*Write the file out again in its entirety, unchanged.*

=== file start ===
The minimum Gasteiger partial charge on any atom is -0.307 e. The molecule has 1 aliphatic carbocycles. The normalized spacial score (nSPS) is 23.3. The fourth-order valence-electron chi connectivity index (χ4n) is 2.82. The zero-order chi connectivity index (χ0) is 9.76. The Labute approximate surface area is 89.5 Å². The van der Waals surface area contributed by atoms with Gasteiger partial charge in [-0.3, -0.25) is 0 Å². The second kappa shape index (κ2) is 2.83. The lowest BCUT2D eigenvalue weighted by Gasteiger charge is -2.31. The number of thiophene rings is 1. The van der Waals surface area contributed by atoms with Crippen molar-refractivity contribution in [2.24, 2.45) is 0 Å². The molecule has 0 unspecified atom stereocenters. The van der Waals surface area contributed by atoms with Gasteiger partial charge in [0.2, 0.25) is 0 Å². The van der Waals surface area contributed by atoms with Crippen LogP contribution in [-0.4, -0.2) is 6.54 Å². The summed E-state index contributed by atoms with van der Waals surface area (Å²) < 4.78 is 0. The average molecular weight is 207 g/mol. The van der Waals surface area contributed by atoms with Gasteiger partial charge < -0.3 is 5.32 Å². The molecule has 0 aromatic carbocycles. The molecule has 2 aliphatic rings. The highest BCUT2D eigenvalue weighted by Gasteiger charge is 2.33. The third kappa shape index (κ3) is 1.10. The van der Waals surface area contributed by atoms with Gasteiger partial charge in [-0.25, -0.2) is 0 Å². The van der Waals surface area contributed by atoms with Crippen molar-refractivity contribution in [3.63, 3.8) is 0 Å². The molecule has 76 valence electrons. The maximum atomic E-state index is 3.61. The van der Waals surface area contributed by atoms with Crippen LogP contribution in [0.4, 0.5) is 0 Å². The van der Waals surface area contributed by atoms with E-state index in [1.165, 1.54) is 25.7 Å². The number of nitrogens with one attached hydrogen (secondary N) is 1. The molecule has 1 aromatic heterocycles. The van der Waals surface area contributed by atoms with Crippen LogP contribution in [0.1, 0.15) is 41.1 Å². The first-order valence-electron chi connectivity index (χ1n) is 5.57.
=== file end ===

The minimum Gasteiger partial charge on any atom is -0.307 e. The molecule has 1 aliphatic carbocycles. The normalized spacial score (nSPS) is 23.3. The fourth-order valence-electron chi connectivity index (χ4n) is 2.82. The zero-order chi connectivity index (χ0) is 9.76. The Labute approximate surface area is 89.5 Å². The van der Waals surface area contributed by atoms with Gasteiger partial charge in [-0.3, -0.25) is 0 Å². The second kappa shape index (κ2) is 2.83. The lowest BCUT2D eigenvalue weighted by Gasteiger charge is -2.31. The number of thiophene rings is 1. The van der Waals surface area contributed by atoms with Crippen molar-refractivity contribution in [2.24, 2.45) is 0 Å². The molecule has 0 unspecified atom stereocenters. The van der Waals surface area contributed by atoms with Gasteiger partial charge in [0.2, 0.25) is 0 Å². The van der Waals surface area contributed by atoms with Crippen LogP contribution in [-0.4, -0.2) is 6.54 Å². The summed E-state index contributed by atoms with van der Waals surface area (Å²) < 4.78 is 0. The average molecular weight is 207 g/mol. The van der Waals surface area contributed by atoms with Gasteiger partial charge < -0.3 is 5.32 Å². The molecule has 0 aromatic carbocycles. The molecule has 2 aliphatic rings. The highest BCUT2D eigenvalue weighted by Gasteiger charge is 2.33. The third kappa shape index (κ3) is 1.10. The van der Waals surface area contributed by atoms with Gasteiger partial charge in [-0.25, -0.2) is 0 Å². The van der Waals surface area contributed by atoms with Crippen molar-refractivity contribution in [3.63, 3.8) is 0 Å². The molecule has 76 valence electrons. The maximum atomic E-state index is 3.61. The van der Waals surface area contributed by atoms with Crippen LogP contribution in [0.4, 0.5) is 0 Å². The van der Waals surface area contributed by atoms with E-state index in [1.165, 1.54) is 25.7 Å². The number of nitrogens with one attached hydrogen (secondary N) is 1. The molecule has 1 aromatic heterocycles. The van der Waals surface area contributed by atoms with Crippen LogP contribution in [0.1, 0.15) is 41.1 Å². The first-order valence-electron chi connectivity index (χ1n) is 5.57.